The invention further contemplates the method of repairing mechanical devices having relatively moving parts, including applying to a surface of one of said device parts to be repaired a composition comprising a hardenable epoxy resin, a reinforcing filler and a composition surface coefficient of friction reducing amount of a friction reducing agent comprising graphite, fluorinated carbon, or molybdenum disulfide, curing the composition in adhering relation to the surface, and finishing to a desired dimension.
The invention accordingly provides a laminate of the composition described and the metal surface of a mechanical device having relatively moving parts.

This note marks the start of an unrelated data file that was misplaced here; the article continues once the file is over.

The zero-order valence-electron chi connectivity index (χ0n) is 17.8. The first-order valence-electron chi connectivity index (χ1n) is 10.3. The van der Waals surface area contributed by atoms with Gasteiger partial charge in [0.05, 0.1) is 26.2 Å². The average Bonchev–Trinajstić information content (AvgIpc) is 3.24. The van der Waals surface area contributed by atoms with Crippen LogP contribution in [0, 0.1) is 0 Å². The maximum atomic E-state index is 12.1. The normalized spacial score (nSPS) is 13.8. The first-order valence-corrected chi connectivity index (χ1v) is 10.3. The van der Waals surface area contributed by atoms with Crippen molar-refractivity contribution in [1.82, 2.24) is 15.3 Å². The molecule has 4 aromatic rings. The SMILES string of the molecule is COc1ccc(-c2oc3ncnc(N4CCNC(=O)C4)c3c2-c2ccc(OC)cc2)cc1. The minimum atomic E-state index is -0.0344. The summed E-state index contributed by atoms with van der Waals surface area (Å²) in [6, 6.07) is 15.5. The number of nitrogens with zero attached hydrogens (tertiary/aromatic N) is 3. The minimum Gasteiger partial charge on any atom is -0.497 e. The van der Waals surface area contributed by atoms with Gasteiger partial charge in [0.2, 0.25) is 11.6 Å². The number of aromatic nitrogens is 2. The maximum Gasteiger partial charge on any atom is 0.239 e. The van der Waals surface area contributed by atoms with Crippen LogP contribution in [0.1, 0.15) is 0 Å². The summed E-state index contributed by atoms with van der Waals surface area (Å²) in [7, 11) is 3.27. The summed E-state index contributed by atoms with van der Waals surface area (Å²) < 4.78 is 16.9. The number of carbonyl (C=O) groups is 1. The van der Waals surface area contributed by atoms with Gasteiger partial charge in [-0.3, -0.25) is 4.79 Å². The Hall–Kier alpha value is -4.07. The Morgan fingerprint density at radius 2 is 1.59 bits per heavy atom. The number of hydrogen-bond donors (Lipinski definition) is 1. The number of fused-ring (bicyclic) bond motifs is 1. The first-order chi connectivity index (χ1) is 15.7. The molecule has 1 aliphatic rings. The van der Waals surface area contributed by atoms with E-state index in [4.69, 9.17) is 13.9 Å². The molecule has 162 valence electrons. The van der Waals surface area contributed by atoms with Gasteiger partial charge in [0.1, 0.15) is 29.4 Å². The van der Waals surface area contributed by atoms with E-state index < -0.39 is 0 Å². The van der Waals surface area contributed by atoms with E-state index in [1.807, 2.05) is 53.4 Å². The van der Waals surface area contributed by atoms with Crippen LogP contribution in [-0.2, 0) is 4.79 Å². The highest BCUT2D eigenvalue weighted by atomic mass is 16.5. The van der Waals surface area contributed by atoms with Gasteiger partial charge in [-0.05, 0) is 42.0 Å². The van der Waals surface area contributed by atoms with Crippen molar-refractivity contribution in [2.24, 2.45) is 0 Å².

The term "reinforcing" filler herein refers to typically inorganic materials which can be selected from minerals such as metals, metal oxides, metal salts such as metal aluminates and metal silicates, other siliceous materials and mixtures thereof, other than asbestos and like toxic materials, or carbon fibers. Preferred fillers contain a major weight amount, i.e. more than 50% by weight of metal silicates or siliceous materials. Examples of suitable reinforcing fillers include alumina, feldspar, wollastonite, a calcium metasilicate, crocidolite and other calcium magnesium silicates, quartz, and other forms of silica such as silica gel, ground glass, glass fibers, cristobalite, trydimite, metals such as aluminum, tin, lead, magnesium, calcium, strontium, barium, titanium, zirconium, vanadium, chromium, manganese, iron, cobalt, nickel, copper, and zinc, heavy metal phosphates, sulfides and sulfates in gel form, and minerals and mineral salts such as and especially kaolin, and also spodumene, mullite, mica, montmorillonite, bentonite, hectorite, beidellite, attapulgite, garnet, saponite and hercynite. In addition, graphite functions as a reinforcing filler. Mixtures of two or more of the reinforcing fillers can be used.